Date: 16/5/2015

Time: 13:05 - 13:50 (12:05 - 12:50 GMT)

Aircraft: EuroFOX - G-UFOX

Holmbeck Farm

Today, we had planned to go to France - the weather had other plans. Or at least the weather on the other side of the channel was not co-operating, whereas in the UK it seemed lovely. The TAF's and METAR's were a little contradictorily between different locations, but when we looked at some webcams and could only see grey, that kinda made our minds up. So we elected for our backup plan - to go to Holmbeck Farm. This little airfield is up past Aylesbury next to the disused Wing airfield. We have often passed it and said we must visit there and had heard that they wanted people to go in to retain their viability and status as an active airfield. We already had the airfield information and route planned, so after we had an early lunch we prep and are ready to go.

It's my turn for the outbound journey. We had observed that the wind was (once again) swinging around a lot and was between two runways - either a crosswind from the left on 03 or from the right on 26, slightly favouring 03, so we takeoff from runway 03. We climb up to the north up to about 3000' and go round the Odiham MATZ panhandle and avoid a paraglider circling around the Hannington area. Then up between the Aldermaston and Burghfield Restricted zones and on to the Stokenchurch tower. There is certainly a lot of thermal activity - one moment I'm getting over 700'/min rise rate, and the next the same sink rate. A little bumpy in places too.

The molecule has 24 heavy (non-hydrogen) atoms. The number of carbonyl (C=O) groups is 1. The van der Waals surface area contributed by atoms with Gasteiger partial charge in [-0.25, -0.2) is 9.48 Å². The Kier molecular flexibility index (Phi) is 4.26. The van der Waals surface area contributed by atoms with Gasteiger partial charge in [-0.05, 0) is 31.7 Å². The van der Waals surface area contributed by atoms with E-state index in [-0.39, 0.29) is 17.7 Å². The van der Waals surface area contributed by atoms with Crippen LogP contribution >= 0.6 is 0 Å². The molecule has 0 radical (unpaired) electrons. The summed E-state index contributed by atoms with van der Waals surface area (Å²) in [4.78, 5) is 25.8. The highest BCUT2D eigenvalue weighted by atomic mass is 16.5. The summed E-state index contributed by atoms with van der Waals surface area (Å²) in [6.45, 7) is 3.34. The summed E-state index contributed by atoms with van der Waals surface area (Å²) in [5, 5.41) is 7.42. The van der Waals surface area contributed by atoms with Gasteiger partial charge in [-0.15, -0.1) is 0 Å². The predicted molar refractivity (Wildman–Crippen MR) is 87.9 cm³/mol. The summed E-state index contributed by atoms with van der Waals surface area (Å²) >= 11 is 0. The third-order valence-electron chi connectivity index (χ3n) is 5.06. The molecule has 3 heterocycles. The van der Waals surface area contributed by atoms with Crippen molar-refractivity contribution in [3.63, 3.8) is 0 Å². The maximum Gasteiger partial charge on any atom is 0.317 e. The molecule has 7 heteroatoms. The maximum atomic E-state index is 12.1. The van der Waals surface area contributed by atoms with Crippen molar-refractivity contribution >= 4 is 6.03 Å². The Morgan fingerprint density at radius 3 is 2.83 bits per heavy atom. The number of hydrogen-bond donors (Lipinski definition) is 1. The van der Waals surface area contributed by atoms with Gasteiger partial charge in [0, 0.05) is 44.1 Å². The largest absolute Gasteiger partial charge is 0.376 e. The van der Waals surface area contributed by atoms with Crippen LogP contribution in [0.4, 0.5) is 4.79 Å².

Passing to the east of the Benson MATZ, we head up past Aylesbury and three miles out, we give Holmbeck a call on SafetyCom and get a reply - not surprisingly they are using 29 which is pretty much into wind. We join overhead as Colin is already descending on the deadside. Avoiding the no-fly at the end of the runway, we turn downwind, then the slightly extended base round a farm for the "cranked" final approach (their description which made us laugh). There is a row of tall trees to the left that I have to avoid and a deep gully before the threshold. Fortunately, we have been warned about the steep upslope at the beginning of 29 and they are not kidding. All of us independently think about when we have been to Spence (Eastbatch Farm) with the steep upsloping runway. I pull back on the stick for a gentle touchdown just before the crest of the upslope hill. Colin has gone to the end of the runway ahead of me and obligingly was waiting for my arrival before backtracking, so I get to the parking a little before him.

We wander down the airfield and meet Bob who runs the airfield, where he is constructing a hangar. After a chat we then head down to the end to sign in and pay the minuscule £3 landing fee. Then into the kitchen cabin and get a cup of tea made for us (sorry, I didn't catch the name of the lady who made it for us). We have a pleasant chat and also watch a relatively large helicopter take off. There are a number of hangars - some are McGregors like ours and some homebuilds.

Before we leave, we wander down to the threshold of 29 - yep a fair old upslope! Then we prep for the journey home - Ian's turn. Before long, we are taxiing down to the club cabin, but not to the threshold as it would be a job to get back up that slope. Open the taps and we are off again. It is perhaps a little less bumpy now and we follow a similar route home. South of Reading, we drop to have a look at the Police college (Ian's son is a policeman). At Hannington we see a paraglider circling at the same position - presumably the same chap. I'm surprised that we haven't had more of a tailwind on this journey, but the wind has gone round now and when we arrive at Popham, they are now on runway 26. We join overhead and another good landing from Ian.

So unfortunately we didn't get to France, but that can wait for another day. Instead we had a pleasant flight to a friendly airfield, so as consolations go, that can't be bad.


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